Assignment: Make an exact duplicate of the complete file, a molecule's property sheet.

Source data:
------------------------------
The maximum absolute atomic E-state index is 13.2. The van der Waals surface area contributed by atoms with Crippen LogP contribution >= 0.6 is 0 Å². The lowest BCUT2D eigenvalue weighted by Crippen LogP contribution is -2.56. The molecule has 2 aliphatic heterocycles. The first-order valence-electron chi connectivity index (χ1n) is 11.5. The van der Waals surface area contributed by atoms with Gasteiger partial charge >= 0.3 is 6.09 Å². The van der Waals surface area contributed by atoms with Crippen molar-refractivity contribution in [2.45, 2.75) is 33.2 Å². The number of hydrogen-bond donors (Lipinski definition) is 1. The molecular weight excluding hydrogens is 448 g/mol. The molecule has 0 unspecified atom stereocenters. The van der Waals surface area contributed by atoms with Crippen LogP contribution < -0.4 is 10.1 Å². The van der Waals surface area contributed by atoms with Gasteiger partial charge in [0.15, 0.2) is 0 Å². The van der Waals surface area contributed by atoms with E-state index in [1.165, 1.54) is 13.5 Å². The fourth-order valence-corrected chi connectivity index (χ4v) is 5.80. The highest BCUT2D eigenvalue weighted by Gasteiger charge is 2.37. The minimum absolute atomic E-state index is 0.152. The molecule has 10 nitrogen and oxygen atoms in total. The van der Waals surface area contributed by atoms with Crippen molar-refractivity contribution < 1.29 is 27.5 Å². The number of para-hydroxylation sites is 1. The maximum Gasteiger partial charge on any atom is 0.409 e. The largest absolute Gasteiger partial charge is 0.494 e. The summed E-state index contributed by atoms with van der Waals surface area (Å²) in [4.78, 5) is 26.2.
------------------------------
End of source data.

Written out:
The maximum absolute atomic E-state index is 13.2. The van der Waals surface area contributed by atoms with Crippen LogP contribution >= 0.6 is 0 Å². The lowest BCUT2D eigenvalue weighted by Crippen LogP contribution is -2.56. The molecule has 2 aliphatic heterocycles. The first-order valence-electron chi connectivity index (χ1n) is 11.5. The van der Waals surface area contributed by atoms with Gasteiger partial charge >= 0.3 is 6.09 Å². The van der Waals surface area contributed by atoms with Crippen molar-refractivity contribution in [2.45, 2.75) is 33.2 Å². The number of hydrogen-bond donors (Lipinski definition) is 1. The molecular weight excluding hydrogens is 448 g/mol. The molecule has 0 unspecified atom stereocenters. The van der Waals surface area contributed by atoms with Crippen LogP contribution < -0.4 is 10.1 Å². The van der Waals surface area contributed by atoms with Gasteiger partial charge in [0.15, 0.2) is 0 Å². The van der Waals surface area contributed by atoms with E-state index in [1.165, 1.54) is 13.5 Å². The fourth-order valence-corrected chi connectivity index (χ4v) is 5.80. The highest BCUT2D eigenvalue weighted by Gasteiger charge is 2.37. The minimum absolute atomic E-state index is 0.152. The molecule has 10 nitrogen and oxygen atoms in total. The van der Waals surface area contributed by atoms with Crippen molar-refractivity contribution < 1.29 is 27.5 Å². The number of para-hydroxylation sites is 1. The maximum Gasteiger partial charge on any atom is 0.409 e. The largest absolute Gasteiger partial charge is 0.494 e. The summed E-state index contributed by atoms with van der Waals surface area (Å²) in [4.78, 5) is 26.2.